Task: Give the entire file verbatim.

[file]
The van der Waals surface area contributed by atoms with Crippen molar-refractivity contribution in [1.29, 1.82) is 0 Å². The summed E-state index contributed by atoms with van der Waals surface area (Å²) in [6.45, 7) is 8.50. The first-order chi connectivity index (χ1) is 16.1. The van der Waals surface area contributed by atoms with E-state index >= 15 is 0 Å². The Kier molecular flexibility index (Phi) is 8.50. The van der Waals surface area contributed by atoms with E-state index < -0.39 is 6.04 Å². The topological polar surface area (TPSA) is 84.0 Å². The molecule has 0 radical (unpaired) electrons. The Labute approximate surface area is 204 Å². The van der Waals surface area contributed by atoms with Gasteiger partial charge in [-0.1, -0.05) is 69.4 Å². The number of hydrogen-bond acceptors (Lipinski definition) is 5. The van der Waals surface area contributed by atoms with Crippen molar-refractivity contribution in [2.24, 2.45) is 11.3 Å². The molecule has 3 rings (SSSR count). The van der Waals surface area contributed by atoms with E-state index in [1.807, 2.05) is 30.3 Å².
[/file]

The van der Waals surface area contributed by atoms with Crippen molar-refractivity contribution in [1.29, 1.82) is 0 Å². The summed E-state index contributed by atoms with van der Waals surface area (Å²) in [6.45, 7) is 8.50. The first-order chi connectivity index (χ1) is 16.1. The van der Waals surface area contributed by atoms with E-state index >= 15 is 0 Å². The Kier molecular flexibility index (Phi) is 8.50. The van der Waals surface area contributed by atoms with E-state index < -0.39 is 6.04 Å². The topological polar surface area (TPSA) is 84.0 Å². The molecule has 0 radical (unpaired) electrons. The Labute approximate surface area is 204 Å². The van der Waals surface area contributed by atoms with Gasteiger partial charge in [-0.1, -0.05) is 69.4 Å². The number of hydrogen-bond acceptors (Lipinski definition) is 5. The van der Waals surface area contributed by atoms with Crippen molar-refractivity contribution in [2.24, 2.45) is 11.3 Å². The molecule has 3 rings (SSSR count). The van der Waals surface area contributed by atoms with E-state index in [1.807, 2.05) is 30.3 Å².